February 21, 2017

Finally Facing the Darkness of Addiction.

When Jesus saw her lying there and knew that she had been there for a long time, he said to her, “Do you want to be made well? Then pick up your mat, and walk.” ~ John 5:6-8

I’m not what most people would consider religious folk.

I don’t read the Bible, I never go to church, and I swear—a lot.

I am, however, a spiritual person. I believe firmly in a higher power and I spend a considerable amount of time each day communicating with and strengthening my relationship with my higher power, which I like to call God, by the way.

I believe that everyone has their own higher power, and that you are free to call yours whatever you’d like.

I decided to address the God topic right off the bat, since I began this piece with a quote from the Bible and didn’t want to give the impression that this is going to be some kind of church-pushing tale.

I started with this quote because I believe that in a simplistic, yet powerful way, it describes my journey—my journey to where I am today, who I am, what I believe in, how I view myself and interact with others, and the world.

My name is Katie Roby and I am a 32-year-old public school special education teacher. I have a boyfriend, a dog, one sister and two amazing parents. I love running, reading and coloring, and I was born and raised in Saint Paul, Minnesota.

Okay, so I left out a few important details.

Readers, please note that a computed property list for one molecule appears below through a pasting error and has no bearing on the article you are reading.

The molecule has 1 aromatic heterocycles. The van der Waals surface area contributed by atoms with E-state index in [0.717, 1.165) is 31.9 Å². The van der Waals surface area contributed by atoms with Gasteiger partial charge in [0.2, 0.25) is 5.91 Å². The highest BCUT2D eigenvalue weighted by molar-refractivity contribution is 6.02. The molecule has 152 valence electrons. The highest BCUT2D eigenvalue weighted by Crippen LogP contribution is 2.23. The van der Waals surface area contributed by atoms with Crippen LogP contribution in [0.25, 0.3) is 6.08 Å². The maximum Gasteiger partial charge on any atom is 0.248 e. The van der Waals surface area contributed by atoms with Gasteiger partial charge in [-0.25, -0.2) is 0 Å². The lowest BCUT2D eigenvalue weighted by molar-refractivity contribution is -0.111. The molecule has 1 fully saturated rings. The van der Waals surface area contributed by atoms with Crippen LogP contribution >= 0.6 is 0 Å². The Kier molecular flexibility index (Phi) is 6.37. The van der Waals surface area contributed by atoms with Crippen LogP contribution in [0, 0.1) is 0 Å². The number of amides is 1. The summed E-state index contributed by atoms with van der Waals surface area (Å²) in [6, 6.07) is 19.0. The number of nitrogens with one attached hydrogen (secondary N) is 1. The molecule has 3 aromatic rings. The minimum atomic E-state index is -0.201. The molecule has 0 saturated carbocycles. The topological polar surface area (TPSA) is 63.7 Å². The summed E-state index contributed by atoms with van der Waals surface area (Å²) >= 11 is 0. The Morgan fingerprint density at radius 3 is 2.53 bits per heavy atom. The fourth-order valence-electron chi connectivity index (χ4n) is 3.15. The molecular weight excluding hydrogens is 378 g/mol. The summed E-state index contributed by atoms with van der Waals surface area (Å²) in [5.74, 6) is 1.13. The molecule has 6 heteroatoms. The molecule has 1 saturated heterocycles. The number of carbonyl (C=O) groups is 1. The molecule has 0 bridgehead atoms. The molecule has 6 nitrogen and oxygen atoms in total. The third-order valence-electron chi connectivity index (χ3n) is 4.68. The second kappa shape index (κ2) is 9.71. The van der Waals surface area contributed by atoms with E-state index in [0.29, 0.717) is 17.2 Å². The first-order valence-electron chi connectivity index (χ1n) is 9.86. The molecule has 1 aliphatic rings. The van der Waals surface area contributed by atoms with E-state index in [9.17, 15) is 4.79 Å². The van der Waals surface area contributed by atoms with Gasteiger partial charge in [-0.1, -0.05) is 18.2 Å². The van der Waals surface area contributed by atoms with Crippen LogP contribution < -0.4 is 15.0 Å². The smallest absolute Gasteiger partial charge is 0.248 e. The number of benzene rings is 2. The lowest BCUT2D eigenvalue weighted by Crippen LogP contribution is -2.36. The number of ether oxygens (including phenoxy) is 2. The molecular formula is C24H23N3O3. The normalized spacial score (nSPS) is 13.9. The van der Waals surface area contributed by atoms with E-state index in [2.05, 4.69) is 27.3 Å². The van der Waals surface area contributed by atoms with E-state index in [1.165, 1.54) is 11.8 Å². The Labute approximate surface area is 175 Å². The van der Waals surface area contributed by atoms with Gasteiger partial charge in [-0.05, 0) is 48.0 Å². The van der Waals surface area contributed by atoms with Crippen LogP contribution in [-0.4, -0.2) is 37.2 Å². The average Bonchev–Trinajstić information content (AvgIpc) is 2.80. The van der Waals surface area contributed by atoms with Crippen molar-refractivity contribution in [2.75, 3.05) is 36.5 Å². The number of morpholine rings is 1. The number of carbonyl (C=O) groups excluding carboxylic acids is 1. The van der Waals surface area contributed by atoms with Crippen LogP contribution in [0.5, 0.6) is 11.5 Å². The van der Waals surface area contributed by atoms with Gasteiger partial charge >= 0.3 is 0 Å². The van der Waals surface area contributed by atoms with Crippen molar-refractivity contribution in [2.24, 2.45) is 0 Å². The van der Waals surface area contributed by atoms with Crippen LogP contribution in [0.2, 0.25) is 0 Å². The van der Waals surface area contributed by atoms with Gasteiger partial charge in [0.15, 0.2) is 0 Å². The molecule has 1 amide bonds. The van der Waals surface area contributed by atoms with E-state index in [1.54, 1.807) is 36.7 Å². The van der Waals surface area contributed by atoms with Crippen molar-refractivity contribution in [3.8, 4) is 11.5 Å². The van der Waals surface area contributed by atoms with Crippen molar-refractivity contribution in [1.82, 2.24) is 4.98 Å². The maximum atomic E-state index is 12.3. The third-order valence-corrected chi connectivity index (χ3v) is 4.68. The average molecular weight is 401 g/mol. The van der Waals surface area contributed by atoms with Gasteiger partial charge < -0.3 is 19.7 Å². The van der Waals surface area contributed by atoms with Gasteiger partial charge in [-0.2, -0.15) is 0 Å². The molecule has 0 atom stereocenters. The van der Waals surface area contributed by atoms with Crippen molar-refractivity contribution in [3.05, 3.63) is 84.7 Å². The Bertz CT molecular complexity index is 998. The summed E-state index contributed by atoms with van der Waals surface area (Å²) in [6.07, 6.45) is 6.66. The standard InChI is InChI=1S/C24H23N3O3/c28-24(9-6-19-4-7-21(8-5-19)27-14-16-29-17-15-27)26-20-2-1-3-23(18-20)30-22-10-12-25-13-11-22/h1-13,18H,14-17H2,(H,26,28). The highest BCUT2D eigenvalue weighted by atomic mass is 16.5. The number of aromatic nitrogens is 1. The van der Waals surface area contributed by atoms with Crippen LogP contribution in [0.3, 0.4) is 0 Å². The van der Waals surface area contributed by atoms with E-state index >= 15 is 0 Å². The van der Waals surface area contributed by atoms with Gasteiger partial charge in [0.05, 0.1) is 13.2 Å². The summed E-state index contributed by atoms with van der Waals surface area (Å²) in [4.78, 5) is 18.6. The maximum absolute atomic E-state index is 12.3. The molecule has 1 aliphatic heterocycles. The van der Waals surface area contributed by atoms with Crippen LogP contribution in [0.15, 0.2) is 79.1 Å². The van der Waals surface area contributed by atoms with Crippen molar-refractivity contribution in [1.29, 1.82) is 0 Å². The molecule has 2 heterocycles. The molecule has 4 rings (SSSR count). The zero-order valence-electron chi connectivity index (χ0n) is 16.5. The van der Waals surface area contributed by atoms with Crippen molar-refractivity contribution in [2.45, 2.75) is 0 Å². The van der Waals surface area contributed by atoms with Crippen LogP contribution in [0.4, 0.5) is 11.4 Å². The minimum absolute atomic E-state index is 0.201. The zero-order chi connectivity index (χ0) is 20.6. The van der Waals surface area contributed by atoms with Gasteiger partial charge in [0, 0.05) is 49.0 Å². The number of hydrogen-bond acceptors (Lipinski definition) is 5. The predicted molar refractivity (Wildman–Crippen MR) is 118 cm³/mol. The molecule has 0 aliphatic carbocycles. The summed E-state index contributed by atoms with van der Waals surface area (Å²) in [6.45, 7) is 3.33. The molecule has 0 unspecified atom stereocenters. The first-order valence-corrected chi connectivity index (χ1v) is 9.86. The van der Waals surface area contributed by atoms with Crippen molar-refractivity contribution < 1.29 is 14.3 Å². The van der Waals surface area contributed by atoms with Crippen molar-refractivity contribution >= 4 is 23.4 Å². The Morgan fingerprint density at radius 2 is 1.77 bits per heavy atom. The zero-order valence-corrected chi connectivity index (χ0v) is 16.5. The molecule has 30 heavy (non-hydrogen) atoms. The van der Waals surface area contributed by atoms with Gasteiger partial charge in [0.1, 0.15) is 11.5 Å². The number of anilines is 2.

I am also a recovering alcoholic and anorexic, have been hospitalized for attempted suicide, and have been diagnosed with depression, severe anxiety and obsessive-compulsive disorder, for which am currently taking medication.

I want to emphasize that these last additions to my story are true, but they are only and exactly that—pieces of my story that do not by any means define or dictate who I am, what I am capable of becoming, and how well I am able to love myself and the world I live in.

It started in junior high.

I was attending a new school and I immediately knew that I didn’t fit in. My clothes weren’t right, my hair wasn’t right, my shoes weren’t right. I stuck out like a sore thumb. I didn’t understand what the other kids were talking about when discussions centered around TV shows, famous people, name brands, stores at the mall, and slang words that pre-teens used.

I felt so clueless and insecure about myself at this time that the light-hearted icebreaker activities in class were my biggest fears, and I tried to avoid casual conversation with people as much as possible. The worst part about this whole experience was not that I didn’t fit in, that I had very few friends, or that I felt uncomfortable at my new school, but that I began to seriously doubt myself as an individual. I began to doubt, and later on, to hate, who I was. I began to doubt my self-worth.

It wasn’t long before I started searching for things on the outside to help fill the hole inside of me that gnawed at my soul.

First I tried food, but before too long I realized that eating food in excess was not only virtually unattainable (as I did not have an income at that time), but it also made me gain weight.

I hated that.

As if it wasn’t bad enough to hate my insides, I began to hate my outsides too. So my solution to the food dilemma? Not eat, or eat very little to be more precise. Here began the chapter of my life involving reading any and all nutrition labels I could get my hands on, meticulously measuring portion sizes, and basically starving myself to the point that when I slipped on my diet, I would be hungry enough to eat an entire box of Oreos in one sitting. To this day, I still remember how awful that felt.

Welcome to anorexia. 

I ended up losing a ton of weight—to the point that my parents enrolled me in an eating disorder clinic. The details of this part of my life are foggy, which is a common theme in my story.